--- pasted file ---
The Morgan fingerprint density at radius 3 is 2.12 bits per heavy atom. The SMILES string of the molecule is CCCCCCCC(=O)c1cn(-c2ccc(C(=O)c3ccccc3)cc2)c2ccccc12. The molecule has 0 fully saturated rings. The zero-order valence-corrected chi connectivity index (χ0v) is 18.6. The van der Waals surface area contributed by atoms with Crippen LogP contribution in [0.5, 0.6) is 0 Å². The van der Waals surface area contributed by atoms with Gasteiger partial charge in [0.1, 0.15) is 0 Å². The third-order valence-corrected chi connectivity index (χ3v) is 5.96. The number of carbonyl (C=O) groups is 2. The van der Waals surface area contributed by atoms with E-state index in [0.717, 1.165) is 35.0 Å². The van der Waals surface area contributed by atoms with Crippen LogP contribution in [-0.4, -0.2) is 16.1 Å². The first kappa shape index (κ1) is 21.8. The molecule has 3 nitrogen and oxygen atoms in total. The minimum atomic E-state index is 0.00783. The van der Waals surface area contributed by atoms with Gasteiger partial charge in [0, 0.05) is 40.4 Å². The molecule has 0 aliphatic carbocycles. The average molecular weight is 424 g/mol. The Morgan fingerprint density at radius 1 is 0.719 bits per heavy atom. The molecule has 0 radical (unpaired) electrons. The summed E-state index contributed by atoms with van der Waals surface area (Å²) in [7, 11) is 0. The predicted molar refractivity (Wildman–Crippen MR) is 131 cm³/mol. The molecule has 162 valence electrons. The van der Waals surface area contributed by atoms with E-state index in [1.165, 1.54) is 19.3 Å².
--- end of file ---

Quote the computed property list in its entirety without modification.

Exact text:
The Morgan fingerprint density at radius 3 is 2.12 bits per heavy atom. The SMILES string of the molecule is CCCCCCCC(=O)c1cn(-c2ccc(C(=O)c3ccccc3)cc2)c2ccccc12. The molecule has 0 fully saturated rings. The zero-order valence-corrected chi connectivity index (χ0v) is 18.6. The van der Waals surface area contributed by atoms with Crippen LogP contribution in [0.5, 0.6) is 0 Å². The van der Waals surface area contributed by atoms with Gasteiger partial charge in [0.1, 0.15) is 0 Å². The third-order valence-corrected chi connectivity index (χ3v) is 5.96. The number of carbonyl (C=O) groups is 2. The van der Waals surface area contributed by atoms with E-state index in [0.717, 1.165) is 35.0 Å². The van der Waals surface area contributed by atoms with Crippen LogP contribution in [-0.4, -0.2) is 16.1 Å². The first kappa shape index (κ1) is 21.8. The molecule has 3 nitrogen and oxygen atoms in total. The minimum atomic E-state index is 0.00783. The van der Waals surface area contributed by atoms with Gasteiger partial charge in [0, 0.05) is 40.4 Å². The molecule has 0 aliphatic carbocycles. The average molecular weight is 424 g/mol. The Morgan fingerprint density at radius 1 is 0.719 bits per heavy atom. The molecule has 0 radical (unpaired) electrons. The summed E-state index contributed by atoms with van der Waals surface area (Å²) in [7, 11) is 0. The predicted molar refractivity (Wildman–Crippen MR) is 131 cm³/mol. The molecule has 162 valence electrons. The van der Waals surface area contributed by atoms with E-state index in [1.165, 1.54) is 19.3 Å².